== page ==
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The group leaders are recognized by the university and the management through the Research office should be aware of who to hold responsible for the failure of a particular research group. The group with the highest research output should be recognized to encourage them and push others to achieve the same. Since the groups provide the base-stock for the postgraduate programs, the postgraduate schools should be able to provide support for the operation and sustainability of the research groups and their activities, no matter how little.

We are Academics and the priority should be on academics and not campus politics. Political loyalty is temporary and for personal gains. You can see how politicians fall out easily once they’ve got what they want. No one will genuinely look up to you if you don’t have anything to offer. Some of our younger colleagues are left on their own. Some practically supervised themselves during training. So, how do you want to earn their respect? Senior colleagues can do better by showing genuine care to those behind them. Be a serial research grant proposal writer and win some like some of our Professors and you will be overwhelmed with the people that want to work with you. Establish yourself as a seasoned researcher instead of a local politician, and your influence will extend outside your university, Nigeria, and Africa.

ASUU at all branches needs to change strategy and begin proper engagement with members at all levels. The branches should be seen as protecting the interest of all and not a selected few. I have never heard of a workshop to engage new staff by our union for my 16 years in the university. There is the need for annual Retreats that target the new staff to educate them on their role as Academics and the expectations. The Union needs to make the members understand the objectives of the union and take them through the journey. It will make the members understand and appreciate what the Union stands for and the sacrifices our elders have made for us to be where we are today.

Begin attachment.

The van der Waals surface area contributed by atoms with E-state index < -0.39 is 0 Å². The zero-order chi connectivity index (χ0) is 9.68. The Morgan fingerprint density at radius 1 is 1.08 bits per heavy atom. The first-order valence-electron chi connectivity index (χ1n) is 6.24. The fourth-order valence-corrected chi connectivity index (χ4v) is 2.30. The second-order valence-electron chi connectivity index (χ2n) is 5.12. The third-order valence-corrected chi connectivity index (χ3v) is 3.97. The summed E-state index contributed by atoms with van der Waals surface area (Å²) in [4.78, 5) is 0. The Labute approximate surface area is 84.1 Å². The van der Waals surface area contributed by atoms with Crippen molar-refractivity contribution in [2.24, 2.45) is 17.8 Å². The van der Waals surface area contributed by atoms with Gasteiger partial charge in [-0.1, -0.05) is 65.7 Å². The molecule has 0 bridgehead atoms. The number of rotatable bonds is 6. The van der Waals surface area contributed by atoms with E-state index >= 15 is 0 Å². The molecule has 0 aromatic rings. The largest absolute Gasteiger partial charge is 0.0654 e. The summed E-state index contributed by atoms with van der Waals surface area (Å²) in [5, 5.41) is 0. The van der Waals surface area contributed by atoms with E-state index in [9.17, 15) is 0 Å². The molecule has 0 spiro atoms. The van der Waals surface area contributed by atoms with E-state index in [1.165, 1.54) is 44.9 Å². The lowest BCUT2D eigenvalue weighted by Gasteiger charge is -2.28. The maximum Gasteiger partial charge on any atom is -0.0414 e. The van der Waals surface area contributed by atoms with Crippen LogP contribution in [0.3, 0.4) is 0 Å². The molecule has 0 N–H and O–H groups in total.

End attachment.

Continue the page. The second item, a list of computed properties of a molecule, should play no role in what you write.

There should be proper education and orientation on how to be a good mentor and mentee as the case may be, and how to relate with our students. Some of us have appalling staff-students relationships. We should not be left alone to learn on our own. The personal development and career progress of the members should be among the priorities of the branches. ASUU must work hard to remove the existing wall between the senior and younger colleagues across the branches.

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To my younger colleagues, there are several ways to help yourself to become good at your job. When you read an interesting research article, don’t just archive it and walk away. Send an email to the corresponding Author to initiate a discussion on the work. You can get yourself a mentor with that. I got a number of links through that and I nearly got a PhD position. They are always willing to share ideas. With internet service that is readily available now, you can build a network from your office. If you are among those complaining of a lack of mentorship, we have to avoid the same mistake. Let’s develop ourselves to be true mentors to those looking up to us.

I still remember how some colleagues were referred to as “small boys” some years back and they were not pleased with it. Today they take pride in using the same statement they considered derogatory yesterday. I do not like the tag “small boys” in academia and I wish I can change the narrative. If you are ever referred to as a “small boy” and it also pissed you off, please make sure you do not address or treat your younger colleague as a small boy, no matter his age.

We are the future of academia in Nigeria, the nation builders and so much is expected from us. We must live up to the expectations. And of course, your loyalty to ASUU should be unquestionable. You need ASUU as much as ASUU needs you.


Abdelghaffar Amoka Abdelmalik is of the Ahmadu Bello University, Zaria